Summer pink eye warning issued to cattle farmers

Prompt identification and treatment of “pink eye” or “New Forest Eye” is important during the summer months, a national animal health organisation has reminded farmers.

National Disease Information Service (Nadis) experts have told cattle keepers to look for five symptoms of the condition, which is caused by bacterium Moraxella bovis.

  • Tear-staining on face
  • Pus matting the lashes of hair and face
  • Conjunctivitis
  • Corneal ulceration
  • Pain when the eye is exposed to direct sunlight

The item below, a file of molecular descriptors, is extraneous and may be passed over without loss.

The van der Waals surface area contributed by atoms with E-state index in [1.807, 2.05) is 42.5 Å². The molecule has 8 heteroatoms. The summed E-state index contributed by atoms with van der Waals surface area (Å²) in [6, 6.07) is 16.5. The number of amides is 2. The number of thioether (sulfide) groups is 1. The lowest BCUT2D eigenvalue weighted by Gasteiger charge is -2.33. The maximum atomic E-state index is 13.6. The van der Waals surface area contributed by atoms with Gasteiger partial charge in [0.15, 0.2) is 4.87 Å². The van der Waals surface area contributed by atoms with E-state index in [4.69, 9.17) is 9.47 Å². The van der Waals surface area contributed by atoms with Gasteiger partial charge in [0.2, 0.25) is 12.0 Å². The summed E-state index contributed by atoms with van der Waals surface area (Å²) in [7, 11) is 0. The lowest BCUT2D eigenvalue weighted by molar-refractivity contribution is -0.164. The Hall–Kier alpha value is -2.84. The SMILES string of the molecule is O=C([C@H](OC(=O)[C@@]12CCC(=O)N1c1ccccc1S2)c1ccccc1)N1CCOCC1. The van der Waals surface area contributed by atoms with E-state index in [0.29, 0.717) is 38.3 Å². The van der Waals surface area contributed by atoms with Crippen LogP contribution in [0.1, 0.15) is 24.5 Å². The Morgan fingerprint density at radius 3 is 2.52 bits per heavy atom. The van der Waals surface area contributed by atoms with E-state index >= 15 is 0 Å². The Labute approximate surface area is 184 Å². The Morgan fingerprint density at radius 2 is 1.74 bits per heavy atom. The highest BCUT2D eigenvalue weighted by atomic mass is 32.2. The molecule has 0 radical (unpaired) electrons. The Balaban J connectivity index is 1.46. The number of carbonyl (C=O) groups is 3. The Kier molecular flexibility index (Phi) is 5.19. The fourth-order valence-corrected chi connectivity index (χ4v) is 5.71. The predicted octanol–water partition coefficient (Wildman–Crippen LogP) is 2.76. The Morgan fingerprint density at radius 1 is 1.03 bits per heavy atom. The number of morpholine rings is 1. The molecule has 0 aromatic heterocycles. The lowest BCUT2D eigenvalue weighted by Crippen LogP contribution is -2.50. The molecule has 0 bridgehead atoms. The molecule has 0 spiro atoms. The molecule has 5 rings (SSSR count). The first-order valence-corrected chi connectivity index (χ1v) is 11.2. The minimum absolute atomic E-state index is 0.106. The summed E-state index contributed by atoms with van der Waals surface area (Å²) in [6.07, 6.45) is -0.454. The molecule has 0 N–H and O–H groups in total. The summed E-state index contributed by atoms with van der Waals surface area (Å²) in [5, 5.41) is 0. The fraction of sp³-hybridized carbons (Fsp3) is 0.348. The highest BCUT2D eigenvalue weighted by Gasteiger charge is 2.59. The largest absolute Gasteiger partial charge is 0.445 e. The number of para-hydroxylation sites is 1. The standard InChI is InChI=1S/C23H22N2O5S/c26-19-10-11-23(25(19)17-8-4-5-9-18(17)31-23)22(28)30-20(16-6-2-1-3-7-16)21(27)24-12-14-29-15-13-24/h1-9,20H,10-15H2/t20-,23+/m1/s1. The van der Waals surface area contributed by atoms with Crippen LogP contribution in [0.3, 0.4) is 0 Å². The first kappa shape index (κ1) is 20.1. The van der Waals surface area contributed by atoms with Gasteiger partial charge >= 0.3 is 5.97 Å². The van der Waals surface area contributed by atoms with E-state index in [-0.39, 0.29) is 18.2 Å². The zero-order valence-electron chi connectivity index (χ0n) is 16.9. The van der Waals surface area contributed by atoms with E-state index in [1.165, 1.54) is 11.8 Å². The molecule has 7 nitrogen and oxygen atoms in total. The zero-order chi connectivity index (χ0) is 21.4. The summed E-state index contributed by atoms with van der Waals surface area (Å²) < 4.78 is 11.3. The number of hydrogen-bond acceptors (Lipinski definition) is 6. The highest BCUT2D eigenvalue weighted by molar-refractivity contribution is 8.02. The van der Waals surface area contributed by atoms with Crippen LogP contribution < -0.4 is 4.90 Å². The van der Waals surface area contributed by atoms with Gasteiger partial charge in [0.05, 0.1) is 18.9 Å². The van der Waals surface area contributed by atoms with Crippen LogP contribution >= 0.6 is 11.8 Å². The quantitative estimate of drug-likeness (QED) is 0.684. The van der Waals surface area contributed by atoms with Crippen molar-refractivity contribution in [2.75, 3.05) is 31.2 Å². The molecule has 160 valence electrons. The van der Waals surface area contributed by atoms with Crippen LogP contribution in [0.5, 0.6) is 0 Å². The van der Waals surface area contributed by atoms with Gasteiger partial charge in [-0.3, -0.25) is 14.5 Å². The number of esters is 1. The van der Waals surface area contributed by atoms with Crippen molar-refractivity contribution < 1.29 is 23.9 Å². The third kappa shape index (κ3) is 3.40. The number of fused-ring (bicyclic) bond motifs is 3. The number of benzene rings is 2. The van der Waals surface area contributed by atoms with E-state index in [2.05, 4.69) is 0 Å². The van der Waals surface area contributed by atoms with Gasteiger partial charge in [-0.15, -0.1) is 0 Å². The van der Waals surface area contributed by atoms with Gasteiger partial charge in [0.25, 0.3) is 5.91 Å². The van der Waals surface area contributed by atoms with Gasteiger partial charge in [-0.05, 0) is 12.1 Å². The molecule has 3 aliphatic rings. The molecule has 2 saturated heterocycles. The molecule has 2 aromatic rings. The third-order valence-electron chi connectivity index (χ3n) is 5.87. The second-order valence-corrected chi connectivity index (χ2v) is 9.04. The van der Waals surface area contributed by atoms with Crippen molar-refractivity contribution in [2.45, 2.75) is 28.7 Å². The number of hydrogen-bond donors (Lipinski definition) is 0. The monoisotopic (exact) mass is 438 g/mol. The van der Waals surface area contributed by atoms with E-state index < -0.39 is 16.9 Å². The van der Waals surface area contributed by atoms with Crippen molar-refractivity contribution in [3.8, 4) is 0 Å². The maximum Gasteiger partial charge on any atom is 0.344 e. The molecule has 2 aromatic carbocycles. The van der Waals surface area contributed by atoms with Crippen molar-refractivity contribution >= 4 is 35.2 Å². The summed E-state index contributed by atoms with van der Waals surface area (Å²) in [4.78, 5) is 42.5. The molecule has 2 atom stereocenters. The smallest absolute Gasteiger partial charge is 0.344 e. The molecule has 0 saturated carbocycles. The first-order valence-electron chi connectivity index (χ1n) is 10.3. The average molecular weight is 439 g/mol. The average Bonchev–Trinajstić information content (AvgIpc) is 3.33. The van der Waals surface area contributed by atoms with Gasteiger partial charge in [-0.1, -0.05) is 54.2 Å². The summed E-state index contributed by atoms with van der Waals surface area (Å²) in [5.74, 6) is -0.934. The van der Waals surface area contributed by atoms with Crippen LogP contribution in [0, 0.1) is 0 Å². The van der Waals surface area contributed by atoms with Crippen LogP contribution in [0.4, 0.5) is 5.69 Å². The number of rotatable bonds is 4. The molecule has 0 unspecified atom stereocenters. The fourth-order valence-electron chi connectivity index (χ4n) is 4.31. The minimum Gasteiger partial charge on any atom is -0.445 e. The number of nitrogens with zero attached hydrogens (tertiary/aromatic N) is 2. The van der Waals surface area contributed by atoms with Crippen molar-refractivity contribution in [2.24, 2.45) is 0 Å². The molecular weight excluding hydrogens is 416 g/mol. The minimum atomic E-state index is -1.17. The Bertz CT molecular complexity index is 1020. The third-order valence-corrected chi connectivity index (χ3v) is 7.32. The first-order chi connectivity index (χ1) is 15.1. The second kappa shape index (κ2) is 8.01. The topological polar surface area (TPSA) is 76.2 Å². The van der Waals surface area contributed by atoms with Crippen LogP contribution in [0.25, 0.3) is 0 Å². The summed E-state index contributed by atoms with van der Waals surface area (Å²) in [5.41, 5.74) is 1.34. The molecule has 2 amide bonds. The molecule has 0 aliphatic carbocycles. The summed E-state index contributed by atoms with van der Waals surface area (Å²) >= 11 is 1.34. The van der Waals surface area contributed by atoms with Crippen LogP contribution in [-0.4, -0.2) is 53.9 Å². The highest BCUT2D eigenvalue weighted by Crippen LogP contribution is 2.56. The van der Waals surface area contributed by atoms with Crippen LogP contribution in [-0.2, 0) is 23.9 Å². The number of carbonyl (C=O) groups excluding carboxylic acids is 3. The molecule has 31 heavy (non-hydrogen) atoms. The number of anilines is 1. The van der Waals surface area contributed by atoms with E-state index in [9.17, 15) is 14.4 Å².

See also: Vet advice on dealing with milk fever and New Forest Eye problems

Also known as infectious bovine keratoconjunctivitis (IBK), the highly contagious disease can cause great pain, disrupt grazing patterns, lower performance and even cause weight loss.

A veterinarian diagnosing the condition could also consider foreign bodies within the conjunctival sac, bovine iritis and infectious bovine rhinotracheitis.


  • Prompt treatment is essential
  • Topical antibiotic cream often used
  • Cloxacillin cream or injections of penicillin, oxytetracycline or ceftiofur
  • Seek veterinary assistance

Management and control

Fly control using ear tags and pour-on insecticides can be costly and “never absolute” in dealing with the risk.

See also: Read more veterinary advice about eye conditions in cattle

IBK outbreaks may occur after purchasing stock, advises Nadis. Therefore, managing new groups separately and away from the herd can help.